In other words, to select hymns on the correct criteria and not bother whether they are 'new' or 'old'. I'm sure there are some worthy modern hymns just as there are some awful old hymns. Then we have to educate those in our charge to understand what a hymn is for and what makes a good hymn--and it's not just the ones we happen to like.

No doubt at all. Sure, I'll program Lord, who at thy first Eucharist didst pray over One Bread, one Body anytime. But at that same token, I won't touch Mother, at your feet is kneeling or Good night, sweet Jesus with a 39-1/2 foot pole either. All one has to do is refer back to my nine-part post series, reviewing the 2008 OCP Music Issue (select "September 2007" in our drop-down archives on our sidebar), and you'll find that "yes, there ARE some good new hymns out there".

Finally, it seems to me that the underlying problem with the contemporary hymns is an almost universal lack of understanding in the modern American Catholic Church about what Mass is in the first place. If it is a gathering of friendly Christian people around the table of fellowship in order to get strength and encouragement from one another as we all think about Jesus, why then the contemporary hymns fit the bill very nicely, but then, so would quite a few snippets of music I can think of like--"My favorite things" from The Sound of Music.

Yeah, that mere "gathering" intelligence, oh, and "unity" too. I see a big problem, often with hymns selected at the Entrance and the Communion. You see, the GIRM says that these songs should "foster unity" among those gathered. It didn't say anything about bragging about it, like many of these newer songs seem to do.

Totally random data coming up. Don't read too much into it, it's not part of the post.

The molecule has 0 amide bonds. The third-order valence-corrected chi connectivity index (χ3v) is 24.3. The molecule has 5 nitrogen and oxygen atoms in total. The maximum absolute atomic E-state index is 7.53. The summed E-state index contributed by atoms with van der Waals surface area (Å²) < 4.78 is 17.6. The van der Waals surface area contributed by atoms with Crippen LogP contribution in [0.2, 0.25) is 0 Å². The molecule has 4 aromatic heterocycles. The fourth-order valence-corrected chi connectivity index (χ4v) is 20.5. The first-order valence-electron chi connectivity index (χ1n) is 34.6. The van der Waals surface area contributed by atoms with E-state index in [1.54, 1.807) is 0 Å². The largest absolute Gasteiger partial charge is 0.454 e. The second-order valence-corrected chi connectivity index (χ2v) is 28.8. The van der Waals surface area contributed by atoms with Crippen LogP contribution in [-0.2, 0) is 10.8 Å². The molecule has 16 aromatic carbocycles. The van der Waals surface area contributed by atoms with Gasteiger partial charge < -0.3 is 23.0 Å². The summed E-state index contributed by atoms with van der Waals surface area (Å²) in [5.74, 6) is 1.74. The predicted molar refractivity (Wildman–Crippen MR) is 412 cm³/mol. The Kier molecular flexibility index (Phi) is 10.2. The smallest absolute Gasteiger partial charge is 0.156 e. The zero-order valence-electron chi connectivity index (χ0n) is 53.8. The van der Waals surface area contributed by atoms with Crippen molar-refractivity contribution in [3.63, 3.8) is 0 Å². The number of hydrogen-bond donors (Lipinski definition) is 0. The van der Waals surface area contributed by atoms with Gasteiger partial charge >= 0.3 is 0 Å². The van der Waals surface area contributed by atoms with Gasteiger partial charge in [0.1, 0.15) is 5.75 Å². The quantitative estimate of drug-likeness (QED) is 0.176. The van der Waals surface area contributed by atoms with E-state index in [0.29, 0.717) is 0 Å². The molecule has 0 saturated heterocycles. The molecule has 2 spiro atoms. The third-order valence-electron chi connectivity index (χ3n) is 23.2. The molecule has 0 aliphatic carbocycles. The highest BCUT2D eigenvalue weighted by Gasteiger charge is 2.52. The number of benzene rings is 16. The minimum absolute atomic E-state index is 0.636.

Father finishes up:

But, it can be protested, not all parishes can manage to have a grand organ, a paid organist and a fine choir. True, and that's why the church recommends Gregorian Chant. With a little effort and just a little expense a small group of singers can learn Gregorian Chant which beatifies the liturgy simply and give is the transcendental glory that our worship deserves, and to tell you the truth, once you develop a taste for Gregorian chant--it's pretty comforting too.

Again, "what they need will be what they want too."

And, back to the thing about the English-speaking church getting the short end of the stick when it comes to liturgy: I recall stories being told not long ago about a church in Medugorje where the German Mass was beautifully done, as was the Croatian Mass, and the Polish Mass, etc., but sadly, the same could not be said about the English Mass (it was typical American fare with little, if any, sense of the sacred, from the stories I got).

Finally, check out Fr. Longenecker's sequel on the above mentioned post, regarding youth and informal liturgies. Excellent!

And now: the "Thank You" Section

I'll finish here with a big thank you to Damian Thompson, who gave us this plug in his hat tip for our post on that hideous Our Father video:

Hat tip to a fantastic American blog, Christus Vincit, devoted to exposing bad liturgical music. It’s run by three Catholic parish musicians who don’t mince their words.

That's the best one I've heard since Anthony at Jumping without a Chute referred to us in his sidebar when I first saw it a couple of years ago (and it's still there) as "music ministers who get it!!!!!!" (yes, he did use SIX exclamation points).